Northern Ireland

Pharmacist Maurice Currie jailed over prescription drugs

Maurice Currie
Image caption Maurice Currie pleaded guilty at to 12 counts of supplying controlled drugs

A pharmacist has been sentenced to one year in jail for illegally supplying almost 875,000 prescription drugs.

Maurice Currie, 45, of Portmore Road, Lisburn, pleaded guilty at to 12 counts of supplying controlled drugs from January 2009 to December 2013.

The drugs were a mixture of sleeping tablets and anti-depressants.

They were valued at £60,000 to the pharmacy, but with a potential street value of £600,000.

The tablets included 145,000 Tramadol, 165,000 Diazepam and 240,000 co-codamol.

Defence for Currie claimed that a man from west Belfast had been the dominant force behind a vast amount of the missing 875,000 tablets at the Railway Street business in Armagh.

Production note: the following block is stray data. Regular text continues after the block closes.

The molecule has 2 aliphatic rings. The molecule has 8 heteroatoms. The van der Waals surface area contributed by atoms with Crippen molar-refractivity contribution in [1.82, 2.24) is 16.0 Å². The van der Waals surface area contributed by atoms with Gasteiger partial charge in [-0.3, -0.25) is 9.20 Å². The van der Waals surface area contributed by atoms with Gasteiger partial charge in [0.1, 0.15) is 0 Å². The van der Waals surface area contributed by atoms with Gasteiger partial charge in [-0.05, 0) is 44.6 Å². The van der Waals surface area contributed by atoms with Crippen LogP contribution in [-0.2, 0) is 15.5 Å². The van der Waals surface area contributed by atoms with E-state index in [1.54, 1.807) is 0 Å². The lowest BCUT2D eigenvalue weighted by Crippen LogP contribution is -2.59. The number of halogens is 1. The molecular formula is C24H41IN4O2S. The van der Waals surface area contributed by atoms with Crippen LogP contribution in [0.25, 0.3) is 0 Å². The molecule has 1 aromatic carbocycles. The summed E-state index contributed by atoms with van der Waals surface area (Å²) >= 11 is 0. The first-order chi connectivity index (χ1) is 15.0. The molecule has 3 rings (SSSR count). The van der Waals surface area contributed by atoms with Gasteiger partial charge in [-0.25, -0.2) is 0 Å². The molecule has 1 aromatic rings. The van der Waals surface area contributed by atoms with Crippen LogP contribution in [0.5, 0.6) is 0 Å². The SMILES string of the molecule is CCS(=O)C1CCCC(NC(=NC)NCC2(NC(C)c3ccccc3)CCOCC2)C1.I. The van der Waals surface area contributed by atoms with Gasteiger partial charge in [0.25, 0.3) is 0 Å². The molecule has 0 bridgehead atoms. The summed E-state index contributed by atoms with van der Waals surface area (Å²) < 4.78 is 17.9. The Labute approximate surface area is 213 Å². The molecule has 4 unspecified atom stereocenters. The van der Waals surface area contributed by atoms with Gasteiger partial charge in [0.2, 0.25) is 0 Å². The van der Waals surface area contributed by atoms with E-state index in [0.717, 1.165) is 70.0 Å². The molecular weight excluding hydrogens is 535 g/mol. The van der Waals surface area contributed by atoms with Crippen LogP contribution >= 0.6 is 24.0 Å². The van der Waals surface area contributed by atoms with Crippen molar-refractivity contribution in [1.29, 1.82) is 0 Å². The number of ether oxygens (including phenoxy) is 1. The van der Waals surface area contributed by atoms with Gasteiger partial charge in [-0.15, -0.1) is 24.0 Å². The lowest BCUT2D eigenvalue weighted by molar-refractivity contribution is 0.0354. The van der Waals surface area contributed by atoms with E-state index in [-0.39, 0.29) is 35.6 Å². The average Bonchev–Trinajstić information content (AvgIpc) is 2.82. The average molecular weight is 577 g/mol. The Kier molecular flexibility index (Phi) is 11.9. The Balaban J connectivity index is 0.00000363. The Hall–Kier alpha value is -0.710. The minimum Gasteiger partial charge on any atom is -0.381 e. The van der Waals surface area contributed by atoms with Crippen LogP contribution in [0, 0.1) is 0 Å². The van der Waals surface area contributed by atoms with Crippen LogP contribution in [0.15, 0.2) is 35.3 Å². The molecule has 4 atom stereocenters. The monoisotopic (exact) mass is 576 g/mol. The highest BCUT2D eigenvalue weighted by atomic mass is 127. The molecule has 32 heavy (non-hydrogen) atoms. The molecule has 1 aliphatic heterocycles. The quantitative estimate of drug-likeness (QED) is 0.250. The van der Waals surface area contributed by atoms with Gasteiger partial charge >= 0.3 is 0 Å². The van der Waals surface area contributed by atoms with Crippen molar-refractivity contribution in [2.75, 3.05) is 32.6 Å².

During the course of court proceedings the man, named in a police interview with Currie, was said to have a "particularly violent background".

A defence barrister said Currie was a man of "good character" who "caved into his oppressor after falling into depression following the death of his mother".

The prosecution accepted that Currie had made no financial benefit from the missing pills.

Currie was also labelled as a "soft touch" who gave out tens of thousands of prescription drugs "over and beyond GP consent" to 12 members of the public.

He initially came under the suspicion of the Department of Health's medical regulatory group (MRG) when an audit was carried out at the pharmacy in September 2013.

A deficit of 44,000 tablets was found.

Several further audits were carried out as it became clear that hundreds of thousands of prescription drugs were missing.

In a "panic, knee-jerk reaction" attempt to cover up his tracks, Currie ordered three deliveries of Tramadol and Zopiclone tablets.

The deliveries were discovered during one of the MRG audits.

The judge at Newry Crown Court said: "It is accepted that he succumbed to the criminality after the death of his mother in which he suffered depression that could be considered post traumatic stress disorder.

"This is man of good character and I will give him significant credit for that. In some ways he tried to be helpful to people who could not get an appointment with their GP. He has now lost his job over this."

Currie was given 12 months on each count to run concurrently.